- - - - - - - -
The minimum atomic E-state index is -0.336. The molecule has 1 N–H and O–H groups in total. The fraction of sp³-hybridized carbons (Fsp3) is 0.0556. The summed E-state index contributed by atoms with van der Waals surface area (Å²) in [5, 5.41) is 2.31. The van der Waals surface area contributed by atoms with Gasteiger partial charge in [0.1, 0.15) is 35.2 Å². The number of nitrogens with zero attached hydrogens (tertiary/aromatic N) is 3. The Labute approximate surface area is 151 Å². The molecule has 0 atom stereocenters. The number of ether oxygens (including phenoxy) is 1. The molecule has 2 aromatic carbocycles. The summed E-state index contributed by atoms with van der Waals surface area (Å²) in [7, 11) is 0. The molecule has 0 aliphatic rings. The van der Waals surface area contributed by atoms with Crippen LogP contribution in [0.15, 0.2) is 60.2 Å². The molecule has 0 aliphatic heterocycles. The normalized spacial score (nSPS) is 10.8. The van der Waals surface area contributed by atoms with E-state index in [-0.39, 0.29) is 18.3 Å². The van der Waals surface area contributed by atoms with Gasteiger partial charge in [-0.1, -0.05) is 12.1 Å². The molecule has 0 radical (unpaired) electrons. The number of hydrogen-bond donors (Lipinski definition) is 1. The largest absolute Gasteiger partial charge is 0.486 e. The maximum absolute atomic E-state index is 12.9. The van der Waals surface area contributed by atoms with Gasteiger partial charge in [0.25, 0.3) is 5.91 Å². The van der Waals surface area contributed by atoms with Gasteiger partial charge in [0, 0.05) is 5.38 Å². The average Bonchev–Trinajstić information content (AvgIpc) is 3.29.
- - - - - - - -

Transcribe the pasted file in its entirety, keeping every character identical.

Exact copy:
The minimum atomic E-state index is -0.336. The molecule has 1 N–H and O–H groups in total. The fraction of sp³-hybridized carbons (Fsp3) is 0.0556. The summed E-state index contributed by atoms with van der Waals surface area (Å²) in [5, 5.41) is 2.31. The van der Waals surface area contributed by atoms with Gasteiger partial charge in [0.1, 0.15) is 35.2 Å². The number of nitrogens with zero attached hydrogens (tertiary/aromatic N) is 3. The Labute approximate surface area is 151 Å². The molecule has 0 atom stereocenters. The number of ether oxygens (including phenoxy) is 1. The molecule has 2 aromatic carbocycles. The summed E-state index contributed by atoms with van der Waals surface area (Å²) in [7, 11) is 0. The molecule has 0 aliphatic rings. The van der Waals surface area contributed by atoms with Crippen LogP contribution in [0.15, 0.2) is 60.2 Å². The molecule has 0 aliphatic heterocycles. The normalized spacial score (nSPS) is 10.8. The van der Waals surface area contributed by atoms with E-state index in [-0.39, 0.29) is 18.3 Å². The van der Waals surface area contributed by atoms with Gasteiger partial charge in [-0.1, -0.05) is 12.1 Å². The molecule has 0 radical (unpaired) electrons. The number of hydrogen-bond donors (Lipinski definition) is 1. The largest absolute Gasteiger partial charge is 0.486 e. The maximum absolute atomic E-state index is 12.9. The van der Waals surface area contributed by atoms with Gasteiger partial charge in [0.25, 0.3) is 5.91 Å². The van der Waals surface area contributed by atoms with Gasteiger partial charge in [0, 0.05) is 5.38 Å². The average Bonchev–Trinajstić information content (AvgIpc) is 3.29.